Plastics seems to be taking a larger place in the U.S.-China trade conflict, with the Trump administration announcing new tariffs June 15 that are heavy on resins, as it moves ahead with previously planned tariffs on plastics machinery and molds.
The American Chemistry Council criticized the U.S. decision, saying it was “disappointed” that the U.S. government added “large amounts of plastics” to the list and “has now put U.S. chemical manufacturing directly against China at the front lines of this conflict.”
U.S. Trade Representative Robert Lighthizer unveiled a new round of $16 billion in tariffs, with a detailed 10-page list that includes five pages of plastics materials, including polypropylene, polyethylene, vinyl, fluoropolymers, acrylic, polycarbonate and PET.
The new round also includes plastic tubes, pipe and hose, along with sheet and film.
The U.S. statement also said it was moving ahead with $34 billion in tariffs on Chinese products first announced in April, a list that includes many types of plastics machinery and molds. It said the U.S. government would begin collecting those duties July 6.
“We must take strong defensive actions to protect America's leadership in technology and innovation against the unprecedented threat posed by China's theft of our intellectual property, the forced transfer of American technology, and its cyberattacks on our computer networks,” Lighthizer said.
ACC, however, focused its June 15 statement on what it sees as risks to chemical and plastics makers in the escalating tariffs. It said as much as half of the planned $194 billion in shale-gas led chemical investments in the United States could be at risk of being abandoned.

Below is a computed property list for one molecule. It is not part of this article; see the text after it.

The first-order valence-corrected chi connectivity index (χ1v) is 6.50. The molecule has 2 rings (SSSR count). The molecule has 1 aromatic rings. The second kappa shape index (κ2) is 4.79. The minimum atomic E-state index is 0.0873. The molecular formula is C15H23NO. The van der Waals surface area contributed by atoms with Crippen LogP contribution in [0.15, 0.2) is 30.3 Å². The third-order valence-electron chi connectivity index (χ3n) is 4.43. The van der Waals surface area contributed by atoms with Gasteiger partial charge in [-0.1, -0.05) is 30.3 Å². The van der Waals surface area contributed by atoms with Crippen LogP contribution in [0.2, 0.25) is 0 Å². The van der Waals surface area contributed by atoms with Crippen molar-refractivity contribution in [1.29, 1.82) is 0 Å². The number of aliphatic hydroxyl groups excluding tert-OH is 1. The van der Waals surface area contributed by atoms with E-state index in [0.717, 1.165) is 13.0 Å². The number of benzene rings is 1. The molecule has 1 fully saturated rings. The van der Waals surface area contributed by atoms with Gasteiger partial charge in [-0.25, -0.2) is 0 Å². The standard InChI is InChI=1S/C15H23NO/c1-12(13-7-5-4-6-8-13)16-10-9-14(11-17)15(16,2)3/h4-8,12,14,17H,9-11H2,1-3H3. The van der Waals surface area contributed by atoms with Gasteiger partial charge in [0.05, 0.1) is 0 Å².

“Recognizing the importance of U.S. chemicals to our economy, China will continue to retaliate against U.S. chemical manufacturers with tariffs on exports of raw, building-block chemicals and on the numerous products that are made with chemicals,” ACC said. “We anticipate significant disruptions to supply chain operations, offshoring of production, and termination of production altogether due [to] the sudden, uneven playing field that duties would create in the global marketplace.”
ACC said China imported $3.2 billion in U.S. resin in 2017.
“Enabling a retaliatory trade war will only advantage China's growing industry at the expense of American production,” ACC said.
The resin tariffs still must undergo public comment, including a public hearing.
The United States in recent years has had a resin trade surplus with China. In 2016, the last year figures are available from the Plastics Industry Association, the U.S. had a surplus of $2.7 billion in plastics materials with China.
The inclusion of many resins on the newest Trump administration list may be part of the tit-for-tat tariffs between the two governments. China's retaliatory tariffs to the first April list of U.S. tariffs included many categories of U.S. plastics resin exports.
Lighthizer said in a statement that the products in the latest list were identified “as benefiting from Chinese industrial policies, including the ‘Made in China 2025' industrial policy.”
The U.S. has had a trade deficit with China in machinery, molds and plastics products in recent years. In 2016, the deficit for plastics machinery was $212 million, for molds it was $375 million and for products it was $12.3 billion.
The National Association of Manufacturers said it had concerns with Chinese trade practices but argued against tariffs. Instead, it urged the Trump administration to negotiate a trade agreement with China.
“Manufacturers certainly have concerns that tariffs will cause more problems than they solve, but we also recognize that the administration may intend to use them as a negotiating tactic to bring China to the table and achieve larger goals,” said NAM CEO Jay Timmons.
A spokeswoman for the Plastics Industry Association said it was still assessing this latest announcement and referred back to an April statement that said the deficit with China stems from structural issues and urged the two countries to find solutions other than tariffs.